Lawmakers Offer More Money, as Colleges Consider Tuition Increases

Feb 26, 2019

.The rotunda at the University of Virginia
Credit Steve Helber / AP

This spring, colleges in Virginia will be voting on whether to raise tuition for next school year. The latest state budget has a big incentive for them not to.




Lawmakers are giving almost $60 million more to Virginia’s public colleges over the next two years. Peter Blake, director of the State Council of Higher Education says it’s a substantial investment that comes with a catch.

“To the extent that an institution chooses not to increase tuition and educational and general fees then they would be able to access the money that has been set aside for that purpose,” explains Blake.

In other words, public schools have to freeze tuition or forego the funds.

Tracy Vosburgh, spokeswoman for Virginia Tech, says that’s a decision the Board of Visitors will make in March.

“They will either accept this as in the best interest of Virginia Tech and the direction they want to go,” Vosburgh says. “Or not to accept it and go in a different direction.”

Vosburgh adds that the university doesn’t see the conditions that the General Assembly has put on the funding as a catch, but as an opportunity.  A spokesperson for VCU says they too see it as a positive step. VCU’s board is set to discuss tuition at the end of March.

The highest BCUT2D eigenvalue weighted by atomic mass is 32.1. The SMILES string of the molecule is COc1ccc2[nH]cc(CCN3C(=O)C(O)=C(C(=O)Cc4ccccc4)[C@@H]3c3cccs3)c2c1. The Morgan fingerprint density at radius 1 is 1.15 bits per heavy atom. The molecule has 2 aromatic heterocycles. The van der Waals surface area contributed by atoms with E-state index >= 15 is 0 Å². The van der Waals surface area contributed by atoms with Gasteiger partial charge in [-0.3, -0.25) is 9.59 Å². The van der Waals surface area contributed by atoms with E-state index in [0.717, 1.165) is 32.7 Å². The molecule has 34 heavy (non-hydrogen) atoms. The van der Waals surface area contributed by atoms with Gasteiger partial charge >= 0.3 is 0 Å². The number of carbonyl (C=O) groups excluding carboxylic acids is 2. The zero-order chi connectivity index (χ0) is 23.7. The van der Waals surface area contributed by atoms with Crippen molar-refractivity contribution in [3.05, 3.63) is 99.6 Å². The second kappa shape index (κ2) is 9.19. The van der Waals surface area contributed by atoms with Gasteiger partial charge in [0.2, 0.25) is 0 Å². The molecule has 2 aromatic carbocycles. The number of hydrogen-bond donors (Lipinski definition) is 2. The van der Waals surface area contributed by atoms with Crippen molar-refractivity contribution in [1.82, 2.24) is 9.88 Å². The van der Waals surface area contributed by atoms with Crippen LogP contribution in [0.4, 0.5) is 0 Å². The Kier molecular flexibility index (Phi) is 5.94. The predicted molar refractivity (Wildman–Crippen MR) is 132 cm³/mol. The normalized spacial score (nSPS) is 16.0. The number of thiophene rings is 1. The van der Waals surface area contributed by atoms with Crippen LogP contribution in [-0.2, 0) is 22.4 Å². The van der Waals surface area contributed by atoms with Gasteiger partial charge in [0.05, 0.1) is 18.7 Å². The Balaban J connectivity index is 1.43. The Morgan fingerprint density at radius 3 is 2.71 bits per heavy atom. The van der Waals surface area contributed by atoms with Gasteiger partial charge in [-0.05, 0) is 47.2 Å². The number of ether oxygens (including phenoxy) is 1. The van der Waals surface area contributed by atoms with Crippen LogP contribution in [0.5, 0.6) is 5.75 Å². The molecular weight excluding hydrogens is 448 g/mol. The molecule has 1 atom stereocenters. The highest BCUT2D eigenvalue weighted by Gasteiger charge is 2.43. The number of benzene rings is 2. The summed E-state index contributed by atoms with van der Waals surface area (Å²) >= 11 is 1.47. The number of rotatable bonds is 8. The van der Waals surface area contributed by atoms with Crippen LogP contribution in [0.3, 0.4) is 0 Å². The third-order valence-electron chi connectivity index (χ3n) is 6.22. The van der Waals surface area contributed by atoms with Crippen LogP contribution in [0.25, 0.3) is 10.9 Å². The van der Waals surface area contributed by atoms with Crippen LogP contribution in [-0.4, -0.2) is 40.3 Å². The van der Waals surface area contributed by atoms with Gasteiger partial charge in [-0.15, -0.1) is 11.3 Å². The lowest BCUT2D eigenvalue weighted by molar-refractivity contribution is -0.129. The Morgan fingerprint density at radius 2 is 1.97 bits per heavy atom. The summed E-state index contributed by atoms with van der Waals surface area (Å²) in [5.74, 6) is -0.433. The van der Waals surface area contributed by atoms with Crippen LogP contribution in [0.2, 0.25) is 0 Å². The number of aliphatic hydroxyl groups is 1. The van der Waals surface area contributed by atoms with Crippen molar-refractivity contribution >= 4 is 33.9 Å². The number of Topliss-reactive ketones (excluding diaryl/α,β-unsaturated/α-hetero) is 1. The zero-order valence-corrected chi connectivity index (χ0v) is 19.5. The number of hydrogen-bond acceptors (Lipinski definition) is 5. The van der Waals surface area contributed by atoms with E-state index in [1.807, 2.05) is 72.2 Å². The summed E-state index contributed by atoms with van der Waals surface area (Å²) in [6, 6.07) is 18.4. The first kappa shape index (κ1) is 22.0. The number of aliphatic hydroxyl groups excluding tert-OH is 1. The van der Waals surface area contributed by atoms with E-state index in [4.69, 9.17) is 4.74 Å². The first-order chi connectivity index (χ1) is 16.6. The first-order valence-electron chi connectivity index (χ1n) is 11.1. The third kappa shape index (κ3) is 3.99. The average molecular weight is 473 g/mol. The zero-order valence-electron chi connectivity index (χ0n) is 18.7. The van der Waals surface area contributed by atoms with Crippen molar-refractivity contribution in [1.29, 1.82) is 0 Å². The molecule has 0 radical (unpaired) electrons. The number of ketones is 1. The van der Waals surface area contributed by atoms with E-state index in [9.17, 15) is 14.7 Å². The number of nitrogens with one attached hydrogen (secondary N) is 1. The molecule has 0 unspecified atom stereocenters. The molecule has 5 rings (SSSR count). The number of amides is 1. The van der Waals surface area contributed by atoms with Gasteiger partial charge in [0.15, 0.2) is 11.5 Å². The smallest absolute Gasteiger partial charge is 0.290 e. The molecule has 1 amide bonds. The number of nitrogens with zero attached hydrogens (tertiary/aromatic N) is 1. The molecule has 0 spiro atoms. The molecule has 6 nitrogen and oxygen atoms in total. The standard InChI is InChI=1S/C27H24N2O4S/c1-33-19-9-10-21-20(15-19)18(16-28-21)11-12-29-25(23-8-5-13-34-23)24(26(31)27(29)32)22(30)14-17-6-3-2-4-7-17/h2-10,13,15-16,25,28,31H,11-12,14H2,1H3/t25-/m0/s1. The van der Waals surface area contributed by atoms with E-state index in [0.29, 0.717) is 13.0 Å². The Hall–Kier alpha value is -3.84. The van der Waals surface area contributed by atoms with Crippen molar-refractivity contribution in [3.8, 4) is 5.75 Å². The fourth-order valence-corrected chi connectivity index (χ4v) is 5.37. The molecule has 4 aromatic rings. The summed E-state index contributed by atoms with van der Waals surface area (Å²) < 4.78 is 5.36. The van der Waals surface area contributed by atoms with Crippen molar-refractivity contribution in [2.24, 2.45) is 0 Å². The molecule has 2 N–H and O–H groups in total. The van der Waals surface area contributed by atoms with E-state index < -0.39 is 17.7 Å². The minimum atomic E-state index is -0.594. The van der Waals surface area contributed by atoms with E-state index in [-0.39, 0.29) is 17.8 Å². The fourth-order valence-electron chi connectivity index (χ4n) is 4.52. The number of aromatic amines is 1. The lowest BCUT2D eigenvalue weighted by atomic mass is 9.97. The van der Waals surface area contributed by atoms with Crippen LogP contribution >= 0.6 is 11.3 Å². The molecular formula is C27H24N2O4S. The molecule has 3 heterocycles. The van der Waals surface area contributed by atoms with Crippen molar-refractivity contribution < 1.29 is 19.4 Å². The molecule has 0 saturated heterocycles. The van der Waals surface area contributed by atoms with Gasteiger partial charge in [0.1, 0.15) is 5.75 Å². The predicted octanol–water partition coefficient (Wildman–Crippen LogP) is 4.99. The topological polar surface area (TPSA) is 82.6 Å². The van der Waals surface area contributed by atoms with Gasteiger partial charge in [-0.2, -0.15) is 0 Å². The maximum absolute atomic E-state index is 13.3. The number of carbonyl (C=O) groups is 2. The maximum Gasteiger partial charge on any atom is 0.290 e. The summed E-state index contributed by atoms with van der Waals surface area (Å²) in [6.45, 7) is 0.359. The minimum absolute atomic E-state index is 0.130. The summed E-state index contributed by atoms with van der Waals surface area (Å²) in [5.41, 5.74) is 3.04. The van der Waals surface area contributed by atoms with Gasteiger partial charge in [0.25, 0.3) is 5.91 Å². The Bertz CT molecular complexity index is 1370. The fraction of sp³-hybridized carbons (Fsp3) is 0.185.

Some schools though, like the University of Virginia, have already passed a tuition hike for next year. If they want the new state funds, they’ll have to revisit that decision.

“I think it would just be almost a slap in the face to the students if they choose to look to them, rather than money that’s already there,” says third-year student Tanner Hirschfeld.

Hirschfeld is a campus coordinator for Partners for College Affordability and Public Trust.

A spokesman for UVA says they are reviewing the new state budget and still considering the impacts.  

“We expect (a) working group will provide a recommendation for consideration later this spring,” writes Anthony de Bruyn.


This report, provided by Virginia Public Radio, was made possible with support from the Virginia Education Association.